An Introduction to Gambling

Gambling is as old as the human race, and as all encompassing as passion, anger and joy. But in many places around the world, casino gambling brings with it a different feel and experience to other forms of gambling. In the UK, it currently involves small, private, “members only” casinos, free-standing machines in pubs, restaurants, clubs and on ferries, a wide selection of betting shops and extensive Internet gambling when players can bet on anything and everything. There is currently a proposal before Parliament that would expand the scope of casino gambling to make it much more like the Las Vegas experience in the US and other parts of the world.

So what is it that makes gambing so pervasive in human nature? Every choice you make in life is a gamble. When you are finally old enough to make your own choices, you gamble with your future with every decision you make. The choices you make each day in real life are easily translated into the choices you make at the casino.

Luck is, of course, the essential element in casino gambling. Sure, you can mitigate that factor by understanding the odds and the most favourable ways to play the games, but you can’t eliminate it.

Similarly, luck plays an enormous role in your life. You can get a good education and be totally prepared for your career but, if you don’t meet that one key person in your professional life, or you don’t get an unexpected break, you may only be moderately successful.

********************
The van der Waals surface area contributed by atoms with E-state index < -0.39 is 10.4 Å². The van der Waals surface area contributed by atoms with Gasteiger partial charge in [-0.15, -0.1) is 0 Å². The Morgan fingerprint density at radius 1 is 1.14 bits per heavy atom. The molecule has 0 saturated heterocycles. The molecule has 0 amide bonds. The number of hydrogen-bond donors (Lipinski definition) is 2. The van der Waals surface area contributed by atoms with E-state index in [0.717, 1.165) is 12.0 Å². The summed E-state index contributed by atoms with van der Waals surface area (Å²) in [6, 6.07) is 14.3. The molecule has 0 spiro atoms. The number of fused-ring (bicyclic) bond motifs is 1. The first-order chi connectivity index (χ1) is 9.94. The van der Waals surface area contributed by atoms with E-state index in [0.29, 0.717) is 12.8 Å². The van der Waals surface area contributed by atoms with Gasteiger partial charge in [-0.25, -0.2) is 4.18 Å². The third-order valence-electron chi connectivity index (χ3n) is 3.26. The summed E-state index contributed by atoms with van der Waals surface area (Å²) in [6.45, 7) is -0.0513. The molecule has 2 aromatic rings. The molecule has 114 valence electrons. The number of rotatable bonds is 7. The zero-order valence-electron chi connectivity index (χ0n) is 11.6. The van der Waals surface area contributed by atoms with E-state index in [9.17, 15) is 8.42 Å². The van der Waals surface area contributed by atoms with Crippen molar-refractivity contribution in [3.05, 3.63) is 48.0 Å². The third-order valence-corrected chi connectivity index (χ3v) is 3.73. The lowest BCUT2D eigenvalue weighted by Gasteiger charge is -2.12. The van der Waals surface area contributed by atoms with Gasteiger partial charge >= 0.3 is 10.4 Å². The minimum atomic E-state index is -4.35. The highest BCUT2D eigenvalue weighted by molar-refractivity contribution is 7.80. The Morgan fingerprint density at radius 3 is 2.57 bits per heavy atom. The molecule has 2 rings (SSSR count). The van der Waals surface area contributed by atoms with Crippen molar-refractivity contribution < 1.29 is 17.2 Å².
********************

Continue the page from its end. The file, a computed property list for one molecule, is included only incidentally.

Unlike gambling, where the decisions on the various games will break even over the long run, you can’t depend upon real life to “even up”. Bad luck can dog an individual his entire life, for reasons unknown to anyone except for a higher being. Don’t expect things to turn around because you are due for a break. You have to make your own breaks.

When you’re gambling and losing, the natural inclination is to try to do something to win. That can often be the worst strategy. By continuing to gamble, you’re risking more of your money, and you have a greater than average chance of losing. Why? Because now you’re playing with “scared money” – that is, money that you never planned to risk, but now believe you must. Because it’s more than you planned to risk, your decisions will often be suspect, you will play more emotionally than rationally and expose yourself to some very harsh results.

The same is true in life. If things aren’t going well for you on a particular project, for instance, you can get angry. Anger never makes it better, it can only make things worse. And when you get angry, emotional, exasperated or you feel that you simply don’t care, you are going to lose … and that also applies to gambling.

It doesn’t matter how much time or money you’ve invested, either. If you’re playing blackjack, and you have to make a difficult decision, don’t think about how much money you’ve lost already. It doesn’t matter, and it certainly won’t affect whether you win or lose that particular hand. If it affects how you play, you’re in bad shape.

Let’s take the stock market as an analogy. Suppose you purchased stock in a particular company for £5,500. Now suppose that company suffered some downturns that no one anticipated, bringing your stock down to £2,750. But another investor is willing to pay you £4,500 for that stock. You don’t want to take that offer because you believe you’ll be losing £1,000. But if you accept his offer, you’d actually be picking up £1,750. It doesn’t matter what you paid for the stock initially; it only matters what it’s worth at the moment you get the offer. Make the decision on that basis, not on past events.